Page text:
May is Skin Cancer Awareness Month: Benefits of HBOT After Major Skin Cancer Treatment
May 1, 2022
May is Skin Cancer Awareness Month. Did you know that 1 in 5 Americans will develop skin cancer in their lifetime? If detected early, most basal or squamous cell cancers are highly treatable. But in some cases, a more invasive cancer like melanoma may require surgery and radiation therapy. Skin grafting, or the removal of skin from an unaffected area and using it to cover lost or damaged skin, is sometimes also needed for wound closure and healing.
The surgical application of skin grafts or flaps can increase the likelihood of infection so great care must be taken during recovery. Some surgical sites do not heal properly because radiation can dramatically reduce blood flow and much-needed oxygenation to the skin and tissues. If wound healing is significantly compromised, the patient’s physician – typically an oncologist, dermatologist or plastic surgeon – may recommend hyperbaric oxygen therapy (HBOT) to promote healing and preserve the skin. It is a safe, non-invasive treatment that targets and repairs damaged organs and tissues.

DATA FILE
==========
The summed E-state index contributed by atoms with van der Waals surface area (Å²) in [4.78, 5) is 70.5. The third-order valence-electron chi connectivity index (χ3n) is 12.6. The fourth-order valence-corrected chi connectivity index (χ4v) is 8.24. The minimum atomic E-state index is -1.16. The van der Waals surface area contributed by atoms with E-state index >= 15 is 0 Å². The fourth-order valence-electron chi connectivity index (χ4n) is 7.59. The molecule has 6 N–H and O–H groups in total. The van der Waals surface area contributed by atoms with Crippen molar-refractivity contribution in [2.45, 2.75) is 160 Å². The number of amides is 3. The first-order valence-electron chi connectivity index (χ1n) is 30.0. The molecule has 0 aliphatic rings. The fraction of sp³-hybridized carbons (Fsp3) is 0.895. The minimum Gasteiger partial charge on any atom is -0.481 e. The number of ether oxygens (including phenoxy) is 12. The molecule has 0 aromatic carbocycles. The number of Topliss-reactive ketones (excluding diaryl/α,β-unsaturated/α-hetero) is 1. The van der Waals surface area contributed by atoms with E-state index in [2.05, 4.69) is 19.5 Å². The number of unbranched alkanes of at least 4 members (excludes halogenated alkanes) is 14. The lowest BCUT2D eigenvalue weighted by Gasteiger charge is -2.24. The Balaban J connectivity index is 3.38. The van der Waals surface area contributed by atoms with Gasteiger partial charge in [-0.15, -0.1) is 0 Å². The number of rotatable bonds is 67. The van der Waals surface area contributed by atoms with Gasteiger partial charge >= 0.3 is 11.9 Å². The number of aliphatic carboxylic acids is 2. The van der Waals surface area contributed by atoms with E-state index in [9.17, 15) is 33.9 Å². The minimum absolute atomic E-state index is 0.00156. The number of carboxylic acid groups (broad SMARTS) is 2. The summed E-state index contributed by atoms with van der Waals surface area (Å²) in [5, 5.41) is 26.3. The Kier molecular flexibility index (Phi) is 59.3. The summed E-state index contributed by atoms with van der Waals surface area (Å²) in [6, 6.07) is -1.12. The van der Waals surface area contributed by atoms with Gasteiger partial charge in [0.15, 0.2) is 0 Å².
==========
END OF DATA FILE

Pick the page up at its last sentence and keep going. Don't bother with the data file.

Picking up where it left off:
During HBOT the patient is placed in a hyperbaric chamber and breathes 100 percent oxygen under atmospheric pressure up to three times higher than normal. This boosts oxygen levels in the affected tissues, helps prevent infection, and promotes healing by encouraging the formation of new blood vessels.
In addition to faster healing, HBOT can reduce the need for additional surgical procedures. It can also help patients avoid further trauma and negative psychosocial effects due to aesthetics. Many skin cancer patients who require skin grafting report that HBOT has given them a new lease on life.
If you or someone you love has had aggressive treatment for skin cancer and suffers from a non-healing wound, ask your physician about hyperbaric oxygen therapy. For more information, please contact the Center for Wound Healing & Hyperbarics at 580-531-6441.